New York

New York City skiers and ski companies hold out hope for plenty of measurable snow soon

new york — The city is on track to break the 50-year record for longest period without measurable snowfall. National Weather Service.

The last time we saw measurable snowfall in the Big Apple was March 9, 2022. CBS2 found out how a lack of snow is affecting winter sports businesses that pay attention to the weather.

read more: First Alert Forecast: Milder Temperatures Close to NYC Snow Deficiency Record

It’s been 326 days since measurable snowfall in New York City. For some, it’s a relief.

“I just moved here, so I think it’s been pretty good for me. I think I’ve been lucky. I don’t think I’ve had to experience the cold,” Ali Abbas said.

For others, it is cause for concern.

“I miss it because I love snow. I don’t miss snowy mountains, but there’s something about New York snow in the winter that gives me a certain feeling that I enjoy,” Colin said. The Ferrari of the Upper West Side.

But for skiers and snow lovers, this is a problem.

“The mountain I grew up skiing in Hidden Valley is out of business. It’s very sad. But when it snows, it gets very crowded,” said Justin Ernsting.

read more: Area ski fields work day and night to make snow because of the hot temperatures

Still, there is no measurable snowfall in our area. But for Tyler Cataldo, manager of a ski shop in midtown Manhattan, snowfall in other parts of the country affects his business more than local weather.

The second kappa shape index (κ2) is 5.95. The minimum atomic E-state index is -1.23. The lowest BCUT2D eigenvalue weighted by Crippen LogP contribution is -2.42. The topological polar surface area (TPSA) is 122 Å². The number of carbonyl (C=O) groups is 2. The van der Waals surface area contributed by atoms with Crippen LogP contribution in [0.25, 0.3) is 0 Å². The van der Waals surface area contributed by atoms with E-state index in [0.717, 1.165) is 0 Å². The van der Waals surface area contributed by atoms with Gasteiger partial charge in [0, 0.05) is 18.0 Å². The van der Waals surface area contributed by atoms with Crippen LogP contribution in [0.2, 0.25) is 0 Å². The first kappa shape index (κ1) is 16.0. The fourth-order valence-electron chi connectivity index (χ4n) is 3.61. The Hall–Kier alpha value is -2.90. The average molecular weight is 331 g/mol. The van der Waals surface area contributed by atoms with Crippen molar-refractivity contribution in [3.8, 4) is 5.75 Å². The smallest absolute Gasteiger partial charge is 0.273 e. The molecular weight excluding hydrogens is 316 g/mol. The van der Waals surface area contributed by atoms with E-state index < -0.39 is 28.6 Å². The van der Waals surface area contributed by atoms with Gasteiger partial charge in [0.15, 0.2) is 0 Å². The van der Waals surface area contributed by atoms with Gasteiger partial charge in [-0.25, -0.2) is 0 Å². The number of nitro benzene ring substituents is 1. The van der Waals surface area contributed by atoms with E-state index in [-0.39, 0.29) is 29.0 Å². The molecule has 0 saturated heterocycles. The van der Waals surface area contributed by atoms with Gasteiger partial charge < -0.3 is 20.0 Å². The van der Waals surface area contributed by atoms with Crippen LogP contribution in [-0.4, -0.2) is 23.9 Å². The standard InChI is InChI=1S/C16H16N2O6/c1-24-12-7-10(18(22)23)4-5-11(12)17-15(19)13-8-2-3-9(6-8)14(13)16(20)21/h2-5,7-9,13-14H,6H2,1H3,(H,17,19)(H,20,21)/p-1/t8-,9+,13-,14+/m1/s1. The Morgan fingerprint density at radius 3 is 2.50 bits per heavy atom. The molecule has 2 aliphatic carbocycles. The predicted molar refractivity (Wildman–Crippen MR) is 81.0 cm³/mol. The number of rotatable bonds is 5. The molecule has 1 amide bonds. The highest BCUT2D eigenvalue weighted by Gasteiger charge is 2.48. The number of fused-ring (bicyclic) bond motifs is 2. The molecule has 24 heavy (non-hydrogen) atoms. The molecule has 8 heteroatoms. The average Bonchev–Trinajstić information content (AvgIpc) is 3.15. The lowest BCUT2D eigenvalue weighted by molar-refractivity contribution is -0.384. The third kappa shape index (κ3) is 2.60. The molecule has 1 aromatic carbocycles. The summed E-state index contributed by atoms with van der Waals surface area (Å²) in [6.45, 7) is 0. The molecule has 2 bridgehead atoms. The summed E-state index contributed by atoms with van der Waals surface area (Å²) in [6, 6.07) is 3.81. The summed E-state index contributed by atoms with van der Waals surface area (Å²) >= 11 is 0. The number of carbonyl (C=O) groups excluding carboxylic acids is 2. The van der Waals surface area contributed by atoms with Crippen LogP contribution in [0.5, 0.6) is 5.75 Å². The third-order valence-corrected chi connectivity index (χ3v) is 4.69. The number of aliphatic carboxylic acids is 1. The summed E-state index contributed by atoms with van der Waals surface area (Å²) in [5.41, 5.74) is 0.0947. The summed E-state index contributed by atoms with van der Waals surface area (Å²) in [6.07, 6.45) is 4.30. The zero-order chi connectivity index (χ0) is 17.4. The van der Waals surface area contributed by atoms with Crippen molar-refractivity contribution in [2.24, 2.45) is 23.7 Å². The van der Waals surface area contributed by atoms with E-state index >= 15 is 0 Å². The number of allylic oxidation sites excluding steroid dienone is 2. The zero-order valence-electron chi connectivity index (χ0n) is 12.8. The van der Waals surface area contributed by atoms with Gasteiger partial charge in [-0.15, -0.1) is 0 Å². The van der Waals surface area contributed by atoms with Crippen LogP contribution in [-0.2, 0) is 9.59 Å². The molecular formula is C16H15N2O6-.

Surefoot Manager Tyler Cataldo said:

The so-called “snow drought” didn’t hit hard for ski boot fitting company Surefoot. But when Cataldo sees snow in our area, “the phone rings. Everyone wants gloves and socks. It just becomes,” he said.

Customers say they find ways to solve their problems, regardless of the weather.

“It was pretty bad in my hometown, but I can still go outside. I have little kids in elementary school at home, so they don’t mind. said Billy Gleeson.

Local ski resorts such as Hunter Mountain have been forced to rely heavily on artificial snow. Slow customer flow was a challenge at his Campgaw Mountain in Mahwah, New Jersey.

“People don’t think about snow sports unless there’s snow in their backyard. It’s been difficult to get customers because of the weather in the area,” said Ronald Fuhr, Director of Customer Service.

Fuhr said operations are in full swing, but mountain staff are just looking forward to the forecast for cold weather.

“We cannot survive the end of the ski season as it is now. rice field.

For now, skiers and riders are adventuring in search of snow. New York City skiers and ski companies hold out hope for plenty of measurable snow soon

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